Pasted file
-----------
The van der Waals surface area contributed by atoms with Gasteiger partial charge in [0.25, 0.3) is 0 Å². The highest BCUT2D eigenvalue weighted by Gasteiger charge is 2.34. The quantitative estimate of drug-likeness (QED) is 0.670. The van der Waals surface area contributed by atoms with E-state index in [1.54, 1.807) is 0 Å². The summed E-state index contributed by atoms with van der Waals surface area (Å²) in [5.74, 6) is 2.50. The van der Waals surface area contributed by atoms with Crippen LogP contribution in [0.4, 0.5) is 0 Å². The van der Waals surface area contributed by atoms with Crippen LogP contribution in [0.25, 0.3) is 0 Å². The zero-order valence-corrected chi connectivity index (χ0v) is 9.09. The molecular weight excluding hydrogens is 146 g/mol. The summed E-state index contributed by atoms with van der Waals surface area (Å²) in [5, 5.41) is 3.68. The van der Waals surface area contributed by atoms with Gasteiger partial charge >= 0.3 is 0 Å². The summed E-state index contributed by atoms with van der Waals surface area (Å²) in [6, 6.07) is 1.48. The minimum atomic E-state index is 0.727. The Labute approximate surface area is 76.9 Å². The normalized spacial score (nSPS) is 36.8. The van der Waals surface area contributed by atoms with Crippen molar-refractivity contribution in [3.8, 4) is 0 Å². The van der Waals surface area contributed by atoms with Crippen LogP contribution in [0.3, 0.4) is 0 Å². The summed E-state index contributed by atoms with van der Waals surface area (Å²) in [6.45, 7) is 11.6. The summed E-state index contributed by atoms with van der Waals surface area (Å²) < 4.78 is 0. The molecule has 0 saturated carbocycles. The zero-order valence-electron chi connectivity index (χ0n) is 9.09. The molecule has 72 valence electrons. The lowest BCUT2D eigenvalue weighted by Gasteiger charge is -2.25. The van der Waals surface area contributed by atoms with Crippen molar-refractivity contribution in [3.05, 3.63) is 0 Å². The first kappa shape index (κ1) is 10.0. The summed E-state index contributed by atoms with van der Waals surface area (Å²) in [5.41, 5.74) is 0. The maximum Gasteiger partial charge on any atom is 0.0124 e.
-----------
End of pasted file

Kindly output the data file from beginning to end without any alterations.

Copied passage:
The van der Waals surface area contributed by atoms with Gasteiger partial charge in [0.25, 0.3) is 0 Å². The highest BCUT2D eigenvalue weighted by Gasteiger charge is 2.34. The quantitative estimate of drug-likeness (QED) is 0.670. The van der Waals surface area contributed by atoms with E-state index in [1.54, 1.807) is 0 Å². The summed E-state index contributed by atoms with van der Waals surface area (Å²) in [5.74, 6) is 2.50. The van der Waals surface area contributed by atoms with Crippen LogP contribution in [0.4, 0.5) is 0 Å². The van der Waals surface area contributed by atoms with Crippen LogP contribution in [0.25, 0.3) is 0 Å². The zero-order valence-corrected chi connectivity index (χ0v) is 9.09. The molecular weight excluding hydrogens is 146 g/mol. The summed E-state index contributed by atoms with van der Waals surface area (Å²) in [5, 5.41) is 3.68. The van der Waals surface area contributed by atoms with Gasteiger partial charge >= 0.3 is 0 Å². The summed E-state index contributed by atoms with van der Waals surface area (Å²) in [6, 6.07) is 1.48. The minimum atomic E-state index is 0.727. The Labute approximate surface area is 76.9 Å². The normalized spacial score (nSPS) is 36.8. The van der Waals surface area contributed by atoms with Crippen molar-refractivity contribution in [3.8, 4) is 0 Å². The van der Waals surface area contributed by atoms with Crippen LogP contribution in [0.3, 0.4) is 0 Å². The summed E-state index contributed by atoms with van der Waals surface area (Å²) in [6.45, 7) is 11.6. The summed E-state index contributed by atoms with van der Waals surface area (Å²) < 4.78 is 0. The molecule has 0 saturated carbocycles. The zero-order valence-electron chi connectivity index (χ0n) is 9.09. The molecule has 72 valence electrons. The lowest BCUT2D eigenvalue weighted by Gasteiger charge is -2.25. The van der Waals surface area contributed by atoms with Crippen molar-refractivity contribution in [3.05, 3.63) is 0 Å². The first kappa shape index (κ1) is 10.0. The summed E-state index contributed by atoms with van der Waals surface area (Å²) in [5.41, 5.74) is 0. The maximum Gasteiger partial charge on any atom is 0.0124 e.